Charlie Taylor on 'School Direct'


School Direct is the government's new school-based training programme. Teaching Agency chief executive Charlie Taylor argues why this new approach will help schools to develop the highest quality new teachers.

The education secretary often says that we have the best generation of teachers this country has ever seen. I completely agree with him – I have visited plenty of schools during my time with the government and I have been really impressed by the skill, passion and sheer hard work of the teachers I have met. 

They are one of the most important forces for good in our society, responsible for the education of millions of children and preparing them for the next stage of their lives. It is why I want to ensure that anyone who joins their ranks has the best possible chance to succeed.

I have joined the Teaching Agency as chief executive at an exciting time for teacher training – things are changing, and for the better. The very best schools are now at the centre of training and developing the next generation of teachers.

Through the new School Direct programme, headteachers can hand-pick the graduates they believe have the potential to be superb teachers in their school. This year schools have already been more selective in their recruitment of trainees than conventional providers – the proportion of graduates with a 2:1 or better training in schools is six per cent higher than in other provision. They can apply for training places based on their recruitment needs, diverting trainees to the schools with the greatest need within the partnership.

Schools are also free to choose the accredited training providers they want to work with, developing their training programme together. They can tailor their offering to the needs of the school, alongside the core elements of initial teacher training (ITT). 

Special schools often have difficulties in finding new teachers, trained in mainstream environments, who have the experience of supporting children with special needs. With this new programme, they can build in specific SEN training to their ITT offering. Or, schools in tough areas with challenging pupils will be able to adapt their programmes to extra training in behaviour management.

It is proving to be a popular model – some of our best universities were involved in the pilot including Oxford, Cambridge and Manchester. 

School Direct programmes must meet the national ITT criteria to award qualified teacher status and many schools will want to offer a PGCE in partnership with their provider – the most widely respected teaching qualification.

I recently visited some School Direct trainees who had just started their first year at Harris City Academy in Crystal Palace. Their enthusiasm was awe-inspiring. They couldn’t wait to start teaching. And I saw them in action – their zeal and excitement was infectious in the classroom, their pupils fully engaged. I know from my own experience as a headteacher that engaging a room full of young minds can be a real challenge. For these trainees to have such a command of the classroom so early on in their careers was impressive.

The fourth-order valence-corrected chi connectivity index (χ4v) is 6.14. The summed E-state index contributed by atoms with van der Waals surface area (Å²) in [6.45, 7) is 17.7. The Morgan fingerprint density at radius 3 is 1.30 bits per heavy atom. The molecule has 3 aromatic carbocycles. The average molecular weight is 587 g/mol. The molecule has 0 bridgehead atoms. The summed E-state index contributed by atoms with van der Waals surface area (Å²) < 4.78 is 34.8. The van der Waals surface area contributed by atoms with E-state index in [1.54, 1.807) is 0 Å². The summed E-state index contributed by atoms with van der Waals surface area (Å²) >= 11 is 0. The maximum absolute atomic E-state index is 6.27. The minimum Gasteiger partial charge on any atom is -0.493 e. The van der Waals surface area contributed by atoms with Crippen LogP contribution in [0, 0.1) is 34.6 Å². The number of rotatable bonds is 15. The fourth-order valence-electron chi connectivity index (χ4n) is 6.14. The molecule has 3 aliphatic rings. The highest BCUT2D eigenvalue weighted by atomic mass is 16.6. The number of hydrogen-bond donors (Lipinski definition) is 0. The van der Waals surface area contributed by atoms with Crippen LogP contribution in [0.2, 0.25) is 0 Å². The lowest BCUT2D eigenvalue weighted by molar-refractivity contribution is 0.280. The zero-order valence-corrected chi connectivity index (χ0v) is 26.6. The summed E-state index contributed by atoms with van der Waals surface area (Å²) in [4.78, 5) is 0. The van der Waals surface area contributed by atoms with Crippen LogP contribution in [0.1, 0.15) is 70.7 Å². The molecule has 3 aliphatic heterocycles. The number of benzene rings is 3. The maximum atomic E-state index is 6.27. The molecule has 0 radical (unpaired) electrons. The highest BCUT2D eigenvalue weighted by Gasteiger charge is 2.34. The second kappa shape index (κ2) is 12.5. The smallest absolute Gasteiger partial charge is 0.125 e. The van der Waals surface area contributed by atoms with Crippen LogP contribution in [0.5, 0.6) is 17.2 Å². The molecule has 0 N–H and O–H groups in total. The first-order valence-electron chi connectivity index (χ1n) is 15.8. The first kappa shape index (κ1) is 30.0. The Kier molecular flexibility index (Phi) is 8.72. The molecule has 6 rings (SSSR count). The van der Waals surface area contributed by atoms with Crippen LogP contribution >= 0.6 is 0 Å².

What the Harris trainees valued most of all was the direct, day-to-day contact and support from excellent teachers at the school – seeing them in action, learning from them and getting their advice on handling tricky situations with pupils.

Many more trainees stand to benefit from the Harris experience, not least because they are expanding their School Direct offer next year. They, and many other schools, have clearly seen the benefits of training their future teachers in-house and value the opportunity to take ownership of the training programme, tailoring it to their needs.

Many of the schools involved this year and expressing interest for next year are outstanding schools with a range of schools in their alliance. This allows the combination of training in the best schools with experience in some that are more challenging. 

One of the aims of School Direct is for schools to team up to provide training and recruitment opportunities to those interested in teaching. 

We have seen a number of schools who have shown great interest in the programme and where a school is not “outstanding”, we would encourage them to team up with one that is. The Ofsted rating of the lead schools will be a determinant of whether requests for places are successful.

It is not a straightforward commitment for schools. It takes time and energy to support the development of trainees, as it does teachers. But the reward in terms of recruiting and retaining the very highest quality staff is beyond value. School Direct is the future of teacher training, and we will continue to improve our schools, by having the best trained teachers in the world.

  • Charlie Taylor is the chief executive of the Teaching Agency and a former headteacher. 

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